Conclave works on a trusted-Trent system. In the secured-channel protocol design of Conclave, a bot, which we will name Trent, becomes the distributor of a group of chatters’s symmetric key.

When a user on IRC (we will name her Alice) wishes to gain access to a group’s symmetric key (we will use #Talk), she tells Trent who she is and asks for #Talk’s key, encrypted to her by her public key, say 0xABCDEFAB.. Trent verifies 0xABCDEFAB’s access to #Talk based on some list list, encrypts the symmetric key with Alice’s public key, and sends Alice the resulting encrypted file. Alice then decrypts the file, and uses that symmetric key when encrypting/decrypting discussion in #Talk.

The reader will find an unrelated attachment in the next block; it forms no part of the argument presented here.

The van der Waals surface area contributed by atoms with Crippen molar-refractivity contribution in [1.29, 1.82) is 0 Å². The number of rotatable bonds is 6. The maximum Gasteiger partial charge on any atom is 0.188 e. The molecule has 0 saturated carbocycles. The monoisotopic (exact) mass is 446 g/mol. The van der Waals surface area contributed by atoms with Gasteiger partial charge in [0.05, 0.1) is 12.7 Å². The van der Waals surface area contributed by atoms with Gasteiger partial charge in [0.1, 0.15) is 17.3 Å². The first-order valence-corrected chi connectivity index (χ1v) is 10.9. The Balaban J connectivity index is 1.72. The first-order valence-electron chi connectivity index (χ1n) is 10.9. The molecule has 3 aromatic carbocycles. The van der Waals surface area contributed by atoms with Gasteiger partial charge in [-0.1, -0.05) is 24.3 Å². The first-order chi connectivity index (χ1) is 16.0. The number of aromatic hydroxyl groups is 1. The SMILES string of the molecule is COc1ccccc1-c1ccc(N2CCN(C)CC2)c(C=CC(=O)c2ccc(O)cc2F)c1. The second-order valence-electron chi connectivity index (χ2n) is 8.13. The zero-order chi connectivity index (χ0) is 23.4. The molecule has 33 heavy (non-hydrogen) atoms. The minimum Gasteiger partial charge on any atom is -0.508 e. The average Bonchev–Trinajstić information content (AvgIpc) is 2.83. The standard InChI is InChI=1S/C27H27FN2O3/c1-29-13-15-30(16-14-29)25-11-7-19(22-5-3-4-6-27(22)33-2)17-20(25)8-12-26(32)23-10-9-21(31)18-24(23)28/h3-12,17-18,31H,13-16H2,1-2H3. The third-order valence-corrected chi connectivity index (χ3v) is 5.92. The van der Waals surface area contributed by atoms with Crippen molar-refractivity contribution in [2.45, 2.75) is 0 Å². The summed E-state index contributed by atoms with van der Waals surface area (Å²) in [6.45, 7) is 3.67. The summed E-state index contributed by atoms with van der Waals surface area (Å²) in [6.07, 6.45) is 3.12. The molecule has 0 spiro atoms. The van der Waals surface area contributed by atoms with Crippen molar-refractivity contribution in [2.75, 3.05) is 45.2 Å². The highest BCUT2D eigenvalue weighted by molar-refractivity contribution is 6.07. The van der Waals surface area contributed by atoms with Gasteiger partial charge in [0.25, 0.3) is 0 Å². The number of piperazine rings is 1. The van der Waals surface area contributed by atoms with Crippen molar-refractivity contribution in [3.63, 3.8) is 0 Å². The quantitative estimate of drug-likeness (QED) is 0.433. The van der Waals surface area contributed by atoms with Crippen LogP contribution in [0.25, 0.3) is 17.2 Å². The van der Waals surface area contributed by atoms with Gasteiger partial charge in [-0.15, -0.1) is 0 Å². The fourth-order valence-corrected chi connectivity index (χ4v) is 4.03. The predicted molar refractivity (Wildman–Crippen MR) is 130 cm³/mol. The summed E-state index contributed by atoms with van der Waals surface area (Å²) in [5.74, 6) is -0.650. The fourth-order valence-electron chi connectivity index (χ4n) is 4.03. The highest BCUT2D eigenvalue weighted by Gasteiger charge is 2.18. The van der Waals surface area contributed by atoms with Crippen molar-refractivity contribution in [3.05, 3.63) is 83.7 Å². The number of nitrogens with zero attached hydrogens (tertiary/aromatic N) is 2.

The key that a group or channel uses could be cycled every so often.

Certain sensitive commands such as adding new users for a channel or generating a new channel key may be sent to Trent through digitally-signed messages. Trent verifies the signatures on these messages and checks for the user that made the signature in an internal list to see if that user is allowed to perform the requested action. Measures could be taken to disallow replay attacks.